• Boss Clip-On Tuner for $37: Tuners are kind of a pain to deal with, because few people keep them handy, and so guitar players tend not to tune up as much as they should. If you want to do somebody a solid—or are just tired of listening to them playing Tom Petty’s “Wildflowers” out of tune—buy them a model that clips onto their guitar’s headstock. It’s always nearby, and Boss is arguably king when it comes to digital accessories like this. You can also find this one at Amazon.
  • Shubb S1 Deluxe Capo for $15: Capos are not just for beginners. Many of music’s most respected guitar royalty used them to record hit songs. There are so many variations of capos, but the American-made S1 Deluxe has never let me down. When I bought mine five years ago, I gave up using anything else. It’s dead-quick to put on and take off. The S1 is for a six-steel-string guitar, but there are variations for 12-string guitars and nylon-string guitars.
  • Couch Guitar Straps Made From Upcycled Materials for $38: Couch’s straps tend to be made of upcycled material. That is, material made for another purpose and never used, which is then “rescued” by Couch. Examples include unused car upholstery and funky old couch fabric from furniture makers dating to the 1960s. All its products are vegan and handmade in California.
  • Roc-N-Soc Drum Throne for $248: Regular seats and stools are too high for drummers to use. If you know a drummer who’s hunched over on an office chair, give them this adjustable, swiveling drum throne built specifically to give stick bangers full control over their drum kits.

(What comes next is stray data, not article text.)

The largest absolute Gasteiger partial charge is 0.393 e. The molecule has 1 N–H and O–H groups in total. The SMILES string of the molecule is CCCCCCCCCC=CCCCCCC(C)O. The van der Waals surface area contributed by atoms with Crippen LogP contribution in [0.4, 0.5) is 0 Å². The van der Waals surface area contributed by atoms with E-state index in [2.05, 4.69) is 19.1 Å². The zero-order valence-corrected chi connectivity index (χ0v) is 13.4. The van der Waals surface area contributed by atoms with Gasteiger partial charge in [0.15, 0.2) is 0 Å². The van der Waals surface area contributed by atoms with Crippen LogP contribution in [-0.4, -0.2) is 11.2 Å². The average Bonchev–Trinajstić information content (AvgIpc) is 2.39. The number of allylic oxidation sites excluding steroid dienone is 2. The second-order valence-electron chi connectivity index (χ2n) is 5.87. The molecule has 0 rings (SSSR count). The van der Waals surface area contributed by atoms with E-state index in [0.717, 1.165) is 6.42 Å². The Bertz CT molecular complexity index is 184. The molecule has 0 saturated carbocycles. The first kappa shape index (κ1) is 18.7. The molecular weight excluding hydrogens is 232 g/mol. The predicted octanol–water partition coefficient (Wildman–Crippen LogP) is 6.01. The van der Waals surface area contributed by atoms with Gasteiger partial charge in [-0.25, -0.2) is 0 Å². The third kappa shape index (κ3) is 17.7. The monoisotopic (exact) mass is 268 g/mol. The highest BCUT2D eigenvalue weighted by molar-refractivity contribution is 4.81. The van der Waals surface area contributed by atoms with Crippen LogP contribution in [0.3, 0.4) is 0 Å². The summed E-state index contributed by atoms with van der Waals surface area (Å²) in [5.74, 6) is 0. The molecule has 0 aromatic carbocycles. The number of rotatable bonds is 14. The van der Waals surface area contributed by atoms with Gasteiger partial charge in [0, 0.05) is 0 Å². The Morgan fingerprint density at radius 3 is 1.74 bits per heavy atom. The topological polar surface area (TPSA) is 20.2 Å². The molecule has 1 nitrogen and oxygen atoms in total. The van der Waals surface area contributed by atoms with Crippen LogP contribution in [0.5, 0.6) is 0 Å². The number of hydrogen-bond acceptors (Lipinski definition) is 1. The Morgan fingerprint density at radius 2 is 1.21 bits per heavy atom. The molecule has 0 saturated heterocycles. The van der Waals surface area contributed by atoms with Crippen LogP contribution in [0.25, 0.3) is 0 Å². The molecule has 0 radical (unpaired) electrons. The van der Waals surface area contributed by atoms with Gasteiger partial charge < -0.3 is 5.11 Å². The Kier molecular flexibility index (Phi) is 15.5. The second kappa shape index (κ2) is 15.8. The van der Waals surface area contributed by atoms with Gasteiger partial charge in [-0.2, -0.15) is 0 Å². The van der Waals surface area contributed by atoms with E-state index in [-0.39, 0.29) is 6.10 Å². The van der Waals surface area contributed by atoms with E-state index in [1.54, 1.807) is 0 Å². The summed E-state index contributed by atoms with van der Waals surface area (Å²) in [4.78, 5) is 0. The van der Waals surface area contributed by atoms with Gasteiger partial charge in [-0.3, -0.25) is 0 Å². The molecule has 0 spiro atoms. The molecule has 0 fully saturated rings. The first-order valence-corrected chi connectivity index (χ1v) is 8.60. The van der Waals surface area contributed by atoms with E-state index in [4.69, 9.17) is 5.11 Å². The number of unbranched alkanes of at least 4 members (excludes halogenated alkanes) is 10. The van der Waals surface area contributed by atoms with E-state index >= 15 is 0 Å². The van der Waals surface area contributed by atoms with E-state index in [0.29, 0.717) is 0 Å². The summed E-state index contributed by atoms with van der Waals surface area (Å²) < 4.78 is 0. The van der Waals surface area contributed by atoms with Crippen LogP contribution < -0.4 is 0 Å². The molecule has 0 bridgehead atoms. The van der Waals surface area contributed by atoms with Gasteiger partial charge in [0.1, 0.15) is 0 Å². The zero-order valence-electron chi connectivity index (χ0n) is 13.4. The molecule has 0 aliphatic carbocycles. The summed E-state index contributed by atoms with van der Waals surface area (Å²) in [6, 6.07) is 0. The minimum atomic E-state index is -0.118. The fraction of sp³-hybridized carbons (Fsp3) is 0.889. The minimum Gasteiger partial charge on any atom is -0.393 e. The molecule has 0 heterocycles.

Amps and Pedals

Photograph: Roland
  • Boss Katana 50W MkII Combo Amp for $230: As a tube-amp snob it’s hard for me to say this, but the Katana MkII is a fantastic modeling amp. It does a good job mimicking a lot of classic amplifiers’ tones and pedal effects without having to splash big money down for the classics, while also being portable, downright cheap, and able to play at bedroom volume levels via its built-in power scaling.
  • Boss TU-3 Tuner Foot Pedal for $100: Serious musicians have no time to pull out a separate tuner, because they’ll end up retuning their instruments several times a night when performing. Using a foot pedal lets them cut output to the amp so they can quickly tune up between sets without having to mess with power switches and cables. This, more than any app or clip-on tuner, is the ultimate way to tune an instrument, but you need a power source to use it.
  • On-Stage RS7500 Tilt-Back Amp Stand for $33: Get your friend’s amp off the floor. Placing an amp on a bare floor aims its sound at their ankles. Tilting it so that it aims at their ears means they’re hearing the full range of bass, midrange, and treble coming out of their amp. Their downstairs neighbors will thank them, too, as an amp on a stand won’t resonate through the floorboards as much. This stand is the most stable I’ve used, and it works well for a home setup or a stage.
  • Mogami CorePlus Instrument Cable for $33: There’s an unfortunate tendency to pay all the attention to the guitar and amp, but treat cables as afterthoughts. Playing through inferior cables chokes out a lot of good tone. The musician in your life doesn’t need gold-plated hardware, just quality cable that lets their instruments’ tone shine through without interference. If you don’t know what length to get, try 10 feet, but if you’re buying for somebody who performs on stage, buy at least a 25-foot cable.
  • Boss RC-1 Loop Station for $100: Loopers are fun. They let you play a melody, record it through the pedal, and then have it replay in a loop while you solo or play other verses. If you know somebody who busks or plays shows alone and needs to be their own rhythm section, or somebody who just plays at home but could use a backing section, a looper pedal will let them record and replay 12 minutes of a single loop. They’ll need a separate power supply to use it, though.